Learn and grow and change along the way, but don’t allow imperfection and fear to keep you from it.
Someone’s life might just depend on it.
Danielle Bernock is a published author and writer. Her first book Emerging With Wings: A True Story of Lies, Pain, And The LOVE that Heals takes you on her journey of personal transformation. It is available around the world. Danielle is passionate about helping others discover the personal freedom and happiness she has found. Her blog daniellebernock.com addresses issues of the heart encouraging readers in personal growth and validating their value. Danielle is dedicated to her own learning and growing, taking courses and reading continually. She is a member of Tribe Writers, Rochester Writers’ Group, and the owner of 4F Media (a writing, publishing, and marketing company).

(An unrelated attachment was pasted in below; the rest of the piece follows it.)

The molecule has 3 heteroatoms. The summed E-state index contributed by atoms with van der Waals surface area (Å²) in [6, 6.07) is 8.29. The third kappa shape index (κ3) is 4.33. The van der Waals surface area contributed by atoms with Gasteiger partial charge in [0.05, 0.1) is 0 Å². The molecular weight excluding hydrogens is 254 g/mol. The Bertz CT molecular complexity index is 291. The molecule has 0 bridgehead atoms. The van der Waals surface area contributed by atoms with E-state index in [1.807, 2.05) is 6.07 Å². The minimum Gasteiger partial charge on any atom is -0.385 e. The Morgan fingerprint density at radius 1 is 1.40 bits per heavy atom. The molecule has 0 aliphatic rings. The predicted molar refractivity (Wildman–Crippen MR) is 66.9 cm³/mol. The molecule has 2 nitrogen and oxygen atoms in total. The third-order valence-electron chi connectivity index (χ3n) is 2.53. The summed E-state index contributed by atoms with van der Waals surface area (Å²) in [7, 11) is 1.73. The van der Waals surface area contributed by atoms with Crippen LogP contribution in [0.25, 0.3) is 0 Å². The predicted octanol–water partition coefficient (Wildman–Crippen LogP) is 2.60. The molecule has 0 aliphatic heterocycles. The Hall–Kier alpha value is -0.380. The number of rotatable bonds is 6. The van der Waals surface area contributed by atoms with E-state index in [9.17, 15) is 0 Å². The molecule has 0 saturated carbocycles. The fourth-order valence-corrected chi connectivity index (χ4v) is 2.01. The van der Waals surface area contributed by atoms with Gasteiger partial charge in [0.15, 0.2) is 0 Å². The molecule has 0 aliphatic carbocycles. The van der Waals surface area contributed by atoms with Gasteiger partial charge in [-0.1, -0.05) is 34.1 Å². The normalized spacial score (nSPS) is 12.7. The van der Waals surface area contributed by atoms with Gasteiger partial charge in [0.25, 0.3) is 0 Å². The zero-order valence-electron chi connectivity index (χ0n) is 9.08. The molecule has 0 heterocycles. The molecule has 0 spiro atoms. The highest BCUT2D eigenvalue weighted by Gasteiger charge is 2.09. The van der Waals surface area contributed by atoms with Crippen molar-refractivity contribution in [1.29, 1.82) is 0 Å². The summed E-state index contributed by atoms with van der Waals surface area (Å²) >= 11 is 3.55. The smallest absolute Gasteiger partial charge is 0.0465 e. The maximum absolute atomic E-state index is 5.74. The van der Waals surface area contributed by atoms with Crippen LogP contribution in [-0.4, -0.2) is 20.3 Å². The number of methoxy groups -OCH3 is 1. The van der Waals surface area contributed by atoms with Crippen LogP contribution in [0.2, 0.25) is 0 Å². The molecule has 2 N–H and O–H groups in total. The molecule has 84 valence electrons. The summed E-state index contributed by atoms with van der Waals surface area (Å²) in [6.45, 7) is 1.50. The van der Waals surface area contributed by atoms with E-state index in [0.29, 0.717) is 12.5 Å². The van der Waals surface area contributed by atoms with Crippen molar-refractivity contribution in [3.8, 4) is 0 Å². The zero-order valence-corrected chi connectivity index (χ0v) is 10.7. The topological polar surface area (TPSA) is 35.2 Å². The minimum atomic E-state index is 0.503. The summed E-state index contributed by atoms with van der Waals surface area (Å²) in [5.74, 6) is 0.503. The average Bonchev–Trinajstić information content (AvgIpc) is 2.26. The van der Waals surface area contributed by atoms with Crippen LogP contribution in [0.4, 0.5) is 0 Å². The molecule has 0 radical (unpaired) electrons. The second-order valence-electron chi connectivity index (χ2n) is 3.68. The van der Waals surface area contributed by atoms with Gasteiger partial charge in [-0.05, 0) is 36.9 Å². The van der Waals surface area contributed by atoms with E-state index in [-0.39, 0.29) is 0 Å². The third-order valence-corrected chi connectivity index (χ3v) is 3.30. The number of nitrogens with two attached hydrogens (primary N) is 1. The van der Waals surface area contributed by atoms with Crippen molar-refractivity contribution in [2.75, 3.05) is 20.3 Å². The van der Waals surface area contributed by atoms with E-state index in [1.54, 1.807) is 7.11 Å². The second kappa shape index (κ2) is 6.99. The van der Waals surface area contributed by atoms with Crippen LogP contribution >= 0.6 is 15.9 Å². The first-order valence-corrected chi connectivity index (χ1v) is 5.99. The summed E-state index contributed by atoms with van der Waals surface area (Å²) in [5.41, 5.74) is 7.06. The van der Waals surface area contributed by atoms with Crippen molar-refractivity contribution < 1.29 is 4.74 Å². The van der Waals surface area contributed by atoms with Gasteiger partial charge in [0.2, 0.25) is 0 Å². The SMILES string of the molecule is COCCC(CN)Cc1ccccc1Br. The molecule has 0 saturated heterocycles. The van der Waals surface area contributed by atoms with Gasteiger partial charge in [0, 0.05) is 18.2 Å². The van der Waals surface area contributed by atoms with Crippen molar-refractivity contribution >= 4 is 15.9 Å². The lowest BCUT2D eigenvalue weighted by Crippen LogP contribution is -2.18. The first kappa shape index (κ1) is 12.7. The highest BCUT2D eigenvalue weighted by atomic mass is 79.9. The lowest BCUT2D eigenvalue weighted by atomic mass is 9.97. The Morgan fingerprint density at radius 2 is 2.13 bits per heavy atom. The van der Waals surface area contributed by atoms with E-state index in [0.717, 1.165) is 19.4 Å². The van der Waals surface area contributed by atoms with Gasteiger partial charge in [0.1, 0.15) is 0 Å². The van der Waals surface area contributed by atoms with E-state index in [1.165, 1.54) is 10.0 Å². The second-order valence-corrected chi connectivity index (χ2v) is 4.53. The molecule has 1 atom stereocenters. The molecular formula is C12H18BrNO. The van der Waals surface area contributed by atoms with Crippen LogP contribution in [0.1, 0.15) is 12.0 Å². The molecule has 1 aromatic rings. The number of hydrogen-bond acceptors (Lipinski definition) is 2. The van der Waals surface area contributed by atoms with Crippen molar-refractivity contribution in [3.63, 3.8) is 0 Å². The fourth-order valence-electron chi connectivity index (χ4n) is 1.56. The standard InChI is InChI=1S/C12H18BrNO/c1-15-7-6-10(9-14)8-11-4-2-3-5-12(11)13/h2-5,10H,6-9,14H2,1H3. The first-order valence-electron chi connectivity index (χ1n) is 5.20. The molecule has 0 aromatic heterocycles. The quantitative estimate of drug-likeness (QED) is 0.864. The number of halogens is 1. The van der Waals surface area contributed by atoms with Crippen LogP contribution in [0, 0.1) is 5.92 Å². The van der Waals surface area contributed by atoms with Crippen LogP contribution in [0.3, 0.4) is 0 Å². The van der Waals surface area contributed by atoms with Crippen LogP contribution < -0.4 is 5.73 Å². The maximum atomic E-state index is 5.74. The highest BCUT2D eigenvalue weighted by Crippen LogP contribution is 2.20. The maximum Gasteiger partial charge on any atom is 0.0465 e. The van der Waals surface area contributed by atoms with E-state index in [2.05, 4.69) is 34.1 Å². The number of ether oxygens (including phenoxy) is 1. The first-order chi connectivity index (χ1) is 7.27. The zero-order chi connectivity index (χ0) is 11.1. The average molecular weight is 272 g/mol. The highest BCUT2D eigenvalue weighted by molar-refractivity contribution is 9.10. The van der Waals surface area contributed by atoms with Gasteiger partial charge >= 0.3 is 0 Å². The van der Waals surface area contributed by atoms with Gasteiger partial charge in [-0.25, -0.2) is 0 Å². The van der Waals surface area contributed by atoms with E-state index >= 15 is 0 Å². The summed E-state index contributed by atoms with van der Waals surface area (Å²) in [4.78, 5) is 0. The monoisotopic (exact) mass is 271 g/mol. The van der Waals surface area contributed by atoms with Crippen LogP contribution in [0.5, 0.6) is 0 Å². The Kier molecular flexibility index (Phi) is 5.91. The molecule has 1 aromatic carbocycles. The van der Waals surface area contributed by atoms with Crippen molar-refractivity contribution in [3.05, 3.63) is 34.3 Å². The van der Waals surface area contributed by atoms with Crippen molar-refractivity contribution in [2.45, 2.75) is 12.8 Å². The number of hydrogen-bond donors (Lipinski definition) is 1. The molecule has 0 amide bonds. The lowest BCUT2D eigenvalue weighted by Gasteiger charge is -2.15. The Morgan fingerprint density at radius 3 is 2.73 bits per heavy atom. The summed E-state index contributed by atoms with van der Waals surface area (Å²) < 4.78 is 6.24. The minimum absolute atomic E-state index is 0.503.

Danielle was born and raised in Michigan, the granddaughter of European immigrants. She has traveled around most of the United States and visited 3 countries. Due to the economy and the hand of God, Danielle lived in Arizona for 5 life changing years but is happy to be back in Michigan near her family. She has been happily married since 1980, has two married children, and four living grandchildren she adores, and who call her Mima. Danielle is forever young at heart, loves nature and new adventures (like zip lining). She loves spending time with family and friends, playing games, going for walks, having bonfires, heart to heart talks, and laughing. Lots and lots of laughing.
Get a copy of Danielle’s book here
Subscribe to her blog and get a free ebook: http://www.daniellebernock.com
Like her author page on Facebook: https://www.facebook.com/daniellebernock/
Follow her on Twitter @dbernock https://twitter.com/DBernock